Sep 29

Will I be Subject to the Estate Tax? What About Other Taxes?

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Much attention has been devoted to the Federal Estate Tax (a/k/a “Death Tax”) over the past 15 years.  After much uncertainty, a December 2012 political compromise made permanent the current version of the tax.  This brief post does not delve into the complexities of the estate tax, but deals with two common questions:

1)  Am I likely to have to pay the federal estate tax?

2)  If I don’t have to worry about the federal estate tax, are there still other death-related tax rules that might apply to me?

1) Am I likely to have to pay the federal estate tax?

In 2014, individuals with estates up to $5.34 million are not subject to the federal estate tax.  This exemption amount is indexed to inflation, so it should go up over time.  For married couples, if the first spouse to die does not use the $5.34 million exemption, the second spouse can combine it with his/her exemption for a total of a $10.68 million exemption for the couple.  However, a couple must follow applicable formalities, such as filing an estate tax return after the first spouse’s death.

Additionally, transfers from one spouse to the other are also generally exempt from estate taxation, regardless of their amount.  For example, a wife could give $600 million at death (or during her lifetime) to her husband without federal estate tax consequences.  There are exceptions to these rules, perhaps the most prominent being property passed to a spouse who is not a United States citizen

If your net worth is even close to the estate tax exemption amounts, or you have special circumstances (like a non-citizen spouse, prior gifts of large value, etc.), it is imperative that you discuss possible estate tax-avoidance strategies (such as lifetime gift-giving or QDOTs, respectively) with an estate planning attorney.

2) If I don’t have to worry about the federal estate tax, are there other death-related tax rules that might apply to me?  Answer:  Yes.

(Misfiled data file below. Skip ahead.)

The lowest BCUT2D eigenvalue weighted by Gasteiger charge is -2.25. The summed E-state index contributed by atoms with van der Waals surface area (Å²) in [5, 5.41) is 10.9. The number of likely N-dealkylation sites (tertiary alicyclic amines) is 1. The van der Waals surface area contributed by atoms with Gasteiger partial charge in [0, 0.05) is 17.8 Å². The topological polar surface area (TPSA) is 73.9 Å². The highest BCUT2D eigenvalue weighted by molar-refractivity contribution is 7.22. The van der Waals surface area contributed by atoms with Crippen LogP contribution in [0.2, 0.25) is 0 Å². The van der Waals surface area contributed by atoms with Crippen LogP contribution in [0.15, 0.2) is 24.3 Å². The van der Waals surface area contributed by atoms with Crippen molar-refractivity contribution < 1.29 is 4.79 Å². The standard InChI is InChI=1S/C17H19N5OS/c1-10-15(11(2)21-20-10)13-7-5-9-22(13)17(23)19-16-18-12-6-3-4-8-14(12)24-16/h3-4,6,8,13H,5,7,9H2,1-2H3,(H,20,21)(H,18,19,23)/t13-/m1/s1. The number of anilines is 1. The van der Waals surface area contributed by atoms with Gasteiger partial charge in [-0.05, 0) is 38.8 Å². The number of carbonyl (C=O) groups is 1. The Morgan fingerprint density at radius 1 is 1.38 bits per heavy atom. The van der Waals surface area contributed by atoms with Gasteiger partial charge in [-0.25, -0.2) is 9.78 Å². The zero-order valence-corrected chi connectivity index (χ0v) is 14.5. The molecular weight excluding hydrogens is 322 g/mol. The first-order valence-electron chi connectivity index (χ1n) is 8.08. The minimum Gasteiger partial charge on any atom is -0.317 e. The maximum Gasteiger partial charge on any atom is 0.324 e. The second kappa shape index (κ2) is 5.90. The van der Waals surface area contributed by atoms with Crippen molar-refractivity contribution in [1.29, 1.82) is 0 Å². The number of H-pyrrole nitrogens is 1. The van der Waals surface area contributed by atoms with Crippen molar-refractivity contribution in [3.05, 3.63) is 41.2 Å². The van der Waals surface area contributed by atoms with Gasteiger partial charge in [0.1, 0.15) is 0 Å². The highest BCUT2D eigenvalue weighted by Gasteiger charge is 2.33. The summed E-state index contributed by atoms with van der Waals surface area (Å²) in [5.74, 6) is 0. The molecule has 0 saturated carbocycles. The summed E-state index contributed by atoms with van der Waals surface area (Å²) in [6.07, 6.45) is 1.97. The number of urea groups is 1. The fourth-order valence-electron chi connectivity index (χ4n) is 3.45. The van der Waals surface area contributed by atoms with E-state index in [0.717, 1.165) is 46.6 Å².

If you only remember one point from this blog post, remember this:  Estate tax (the tax on transfer of your wealth at death) is only one form of taxation that impacts estate planning.  Although the vast majority of Americans pay no federal estate tax, most Americans do pay federal income tax (which includes investment gains).  In my last blog post, I discussed an enormous income tax loophole, known as the automatic step-up in basis at death.  Taking advantage of that income tax benefit alone can easily save a family hundreds of thousands of dollars in income tax, even if they have nowhere near the net worth to worry about the estate tax.

Also, be aware that many states have estate tax exemption amounts that vary from the federal rates.  For example, the 2014 Illinois estate tax exemption is $4 million for an individual, where the federal exemption is $5.34 million.  So, for example, a Naperville resident who dies with $5 million in property would owe Illinois taxes (on $1 million that is above the $4 million exemption) but no federal taxes (because the value of the estate is below the $5.34 million federal exemption).  Every state’s rules are different.

In conclusion, tax planning is a crucial component of a solid estate plan.  An estate planning attorney can help tailor an estate plan to your family’s needs, incorporating the latest information about federal and state tax laws.

Published by the Law Office of Ian Holzhauer in Naperville, IL.  
Note:  The information above is not legal advice and is not the basis of an attorney-client relationship.  If you need assistance, you can hire an attorney to assist you with your individual legal needs. 



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